I tend to stick to the basics with my drink choices - that is, water, coffee, wine, beer - and I very rarely have anything else. Except for hot chocolate. I truly love hot chocolate...if it's good. (Hot chocolate made with syrup is practically an abomination.) When I studied abroad in France, I made it a central component of my cultural education to have un chocolat at a different cafe every single afternoon (thank goodness my other activity was walking everywhere rather than taking the metro). Then I came back and lived for a year with my best friend who has a similar affliction. We drank hot chocolate very nearly every night. During that year we perfected a technique that we felt made the best hot chocolate, which includes both cocoa and chocolate, plus a tiny bit of salt and vanilla, which bring out the rich play of sweet and bitter that you get in dark chocolate. We both were - and still are now, years later - avid cross-country skiers, and quickly decided that a steaming cup of chocolate with a crowning cap of whipped cream is the perfect way to relax after being on the trails all day. And if you really want to unwind, lace it with a touch of cognac (for which I inherited an affection from my - slightly crazy - great aunt) both in the cocoa and the whipped cream (if you've never made cognac-whipped cream before, beware, you may never go back!), because hey, you don't have to get back onto the trails until tomorrow. - fiveandspice —fiveandspice
Test Kitchen Notes
One sip of L’Apres Ski and I was transported to a Chamonix ski lodge after a long day on the slopes—not that I’ve ever been, but this is the sort of hot chocolate I imagine is sipped fireside there. It’s deeply chocolatey, without the usual cloying sweetness, thanks to the addition of dark chocolate and minimal sugar. I made this without the cognac and whipped cream for an afternoon treat and later, fully loaded, which is more like dessert. Either way, it’s fantastic and will become a winter staple in my house. —Midge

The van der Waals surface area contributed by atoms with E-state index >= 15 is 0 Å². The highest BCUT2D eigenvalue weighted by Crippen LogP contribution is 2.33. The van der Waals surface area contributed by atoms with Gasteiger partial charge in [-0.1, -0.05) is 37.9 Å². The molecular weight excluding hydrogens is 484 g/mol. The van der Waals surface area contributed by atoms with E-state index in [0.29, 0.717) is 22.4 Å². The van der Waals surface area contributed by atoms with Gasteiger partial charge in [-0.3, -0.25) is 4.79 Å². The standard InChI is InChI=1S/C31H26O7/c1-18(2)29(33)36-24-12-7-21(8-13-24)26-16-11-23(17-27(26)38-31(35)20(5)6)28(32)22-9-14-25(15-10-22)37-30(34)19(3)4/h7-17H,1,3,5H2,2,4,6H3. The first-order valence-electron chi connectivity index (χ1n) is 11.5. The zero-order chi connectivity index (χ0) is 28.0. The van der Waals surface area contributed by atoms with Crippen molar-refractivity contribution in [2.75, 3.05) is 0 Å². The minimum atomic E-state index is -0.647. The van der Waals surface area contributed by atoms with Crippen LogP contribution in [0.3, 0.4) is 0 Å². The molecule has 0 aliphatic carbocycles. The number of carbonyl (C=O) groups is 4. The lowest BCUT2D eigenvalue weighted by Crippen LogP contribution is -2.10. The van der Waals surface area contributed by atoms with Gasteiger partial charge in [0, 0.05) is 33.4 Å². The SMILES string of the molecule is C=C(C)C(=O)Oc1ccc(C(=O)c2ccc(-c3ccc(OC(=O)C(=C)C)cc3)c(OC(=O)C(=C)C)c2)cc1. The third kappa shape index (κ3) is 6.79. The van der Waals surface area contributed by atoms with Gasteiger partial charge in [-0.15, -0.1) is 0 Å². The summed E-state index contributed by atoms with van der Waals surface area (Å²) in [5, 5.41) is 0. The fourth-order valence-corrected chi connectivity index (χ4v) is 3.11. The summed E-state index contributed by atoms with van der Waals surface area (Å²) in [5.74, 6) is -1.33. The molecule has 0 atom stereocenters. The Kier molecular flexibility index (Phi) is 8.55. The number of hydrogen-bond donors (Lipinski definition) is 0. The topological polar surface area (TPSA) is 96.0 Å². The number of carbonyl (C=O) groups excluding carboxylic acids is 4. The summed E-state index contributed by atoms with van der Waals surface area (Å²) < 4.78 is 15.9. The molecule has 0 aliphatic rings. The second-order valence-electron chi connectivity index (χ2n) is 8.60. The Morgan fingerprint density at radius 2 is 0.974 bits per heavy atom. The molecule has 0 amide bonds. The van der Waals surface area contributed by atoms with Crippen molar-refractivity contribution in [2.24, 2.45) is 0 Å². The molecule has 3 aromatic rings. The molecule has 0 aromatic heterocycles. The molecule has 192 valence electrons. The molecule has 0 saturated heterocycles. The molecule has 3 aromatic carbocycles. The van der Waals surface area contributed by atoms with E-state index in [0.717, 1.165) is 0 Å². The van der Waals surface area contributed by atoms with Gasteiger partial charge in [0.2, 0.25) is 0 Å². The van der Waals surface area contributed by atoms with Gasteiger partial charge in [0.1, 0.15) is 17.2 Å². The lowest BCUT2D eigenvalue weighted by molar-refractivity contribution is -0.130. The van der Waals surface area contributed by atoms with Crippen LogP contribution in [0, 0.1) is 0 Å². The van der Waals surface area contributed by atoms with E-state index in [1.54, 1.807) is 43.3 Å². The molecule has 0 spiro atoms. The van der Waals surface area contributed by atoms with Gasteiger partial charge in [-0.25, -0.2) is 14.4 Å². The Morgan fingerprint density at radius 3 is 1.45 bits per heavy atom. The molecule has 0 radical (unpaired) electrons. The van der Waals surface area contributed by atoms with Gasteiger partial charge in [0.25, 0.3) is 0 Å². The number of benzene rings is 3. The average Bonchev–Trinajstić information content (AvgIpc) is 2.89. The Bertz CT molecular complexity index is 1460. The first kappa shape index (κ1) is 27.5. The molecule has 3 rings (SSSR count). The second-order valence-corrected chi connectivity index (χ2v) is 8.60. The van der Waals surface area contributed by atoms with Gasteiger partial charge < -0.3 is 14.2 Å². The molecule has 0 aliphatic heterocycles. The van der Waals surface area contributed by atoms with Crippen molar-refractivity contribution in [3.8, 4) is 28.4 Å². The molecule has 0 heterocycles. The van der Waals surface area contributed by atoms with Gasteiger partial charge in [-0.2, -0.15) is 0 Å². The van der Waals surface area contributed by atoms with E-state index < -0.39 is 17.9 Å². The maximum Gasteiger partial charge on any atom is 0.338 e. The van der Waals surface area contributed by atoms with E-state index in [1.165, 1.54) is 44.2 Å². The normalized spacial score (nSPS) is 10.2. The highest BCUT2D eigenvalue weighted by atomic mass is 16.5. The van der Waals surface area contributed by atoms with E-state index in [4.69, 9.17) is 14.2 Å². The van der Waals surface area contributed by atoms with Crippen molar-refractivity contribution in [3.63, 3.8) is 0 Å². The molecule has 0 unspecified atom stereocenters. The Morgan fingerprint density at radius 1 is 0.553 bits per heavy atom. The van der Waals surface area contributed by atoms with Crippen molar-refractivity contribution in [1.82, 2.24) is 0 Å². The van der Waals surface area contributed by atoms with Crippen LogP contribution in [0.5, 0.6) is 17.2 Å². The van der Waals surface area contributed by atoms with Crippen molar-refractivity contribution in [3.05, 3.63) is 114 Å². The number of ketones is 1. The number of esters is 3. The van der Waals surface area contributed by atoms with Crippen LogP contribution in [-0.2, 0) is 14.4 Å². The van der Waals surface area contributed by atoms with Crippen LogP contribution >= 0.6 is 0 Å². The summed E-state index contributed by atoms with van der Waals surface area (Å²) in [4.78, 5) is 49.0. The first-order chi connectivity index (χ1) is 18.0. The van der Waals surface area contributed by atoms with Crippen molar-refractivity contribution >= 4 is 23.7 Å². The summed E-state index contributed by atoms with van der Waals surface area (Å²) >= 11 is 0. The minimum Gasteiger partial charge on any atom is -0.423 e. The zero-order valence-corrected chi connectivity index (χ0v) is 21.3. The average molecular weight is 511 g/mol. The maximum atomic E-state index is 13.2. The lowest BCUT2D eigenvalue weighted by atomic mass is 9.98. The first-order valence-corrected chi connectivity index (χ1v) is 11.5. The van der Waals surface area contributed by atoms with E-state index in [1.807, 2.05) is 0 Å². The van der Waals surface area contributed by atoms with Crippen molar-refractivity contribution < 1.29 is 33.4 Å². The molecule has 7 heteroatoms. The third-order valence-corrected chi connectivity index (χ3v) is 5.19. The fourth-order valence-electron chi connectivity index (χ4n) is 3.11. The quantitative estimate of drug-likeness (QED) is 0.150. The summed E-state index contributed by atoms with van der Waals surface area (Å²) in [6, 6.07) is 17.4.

1 1/2 ounces
cognac (or if you're into hazelnut flavor you can try frangelico, it makes sweeter and more desserty)
good quality unsweetened cocoa powder
vanilla extract (or you can make vanilla sugar by keeping a vanilla bean in some sugar and then just use that instead and omit the extract)
(a small one) salt (preferably fine sea salt as regular salt can have a slightly abrasive flavor)
finely chopped good dark chocolate (65-70% cocoa solids, at least)
1 1/2 cups
Cognac whipped cream
heavy whipping cream
In This Recipe
Get out two mugs and divide the cognac between them. (If you like your drinks to have a pretty solid cognac punch to them, you can add a little splash more.)
In a saucepan (with the heat turned off), combine the cocoa powder, sugar, vanilla, salt, and chopped chocolate. Whisk in a few Tablespoons of the milk to make a paste. Whisk in a bit more to make a thinner paste. Then, turn the heat to medium. And cook, stirring, for a couple of minutes until it begins to warm.
Whisk in the rest of the milk and as it heats, keep whisking to blend the chocolate shavings in as they fully melt. Heat the hot chocolate until it is steaming and is hot to the touch (I just stick my finger in there because I don't own a thermometer and I figure it's not going to hurt anyone) but not yet simmering. You don't want it to bubble.
Pour the hot chocolate into the mugs over the cognac, stir, and top each mug with a nice dollop of cognac whipped cream. Garnish with some chocolate shavings, if desired, then relax and enjoy!
Cognac whipped cream
Whip all the ingredients together until peaks (that are right in between soft and stiff) form. Dollop on top of the hot chocolate. This will make more than you need, but I find it hard to whip cream in a much smaller amount than half a cup, and I trust that you will find good use for the rest of it.
I like to say I'm a lazy iron chef (I just cook with what I have around), renegade nutritionist, food policy wonk, and inveterate butter and cream enthusiast! My husband and I own a craft distillery in Northern Minnesota called Vikre Distillery (www.vikredistillery.com), where I claimed the title, "arbiter of taste." I also have a doctorate in food policy, for which I studied the changes in diet and health of new immigrants after they come to the United States. I myself am a Norwegian-American dual citizen. So I have a lot of Scandinavian pride, which especially shines through in my cooking on special holidays. Beyond loving all facets of food, I'm a Renaissance woman (translation: bad at focusing), dabbling in a variety of artistic and scientific endeavors.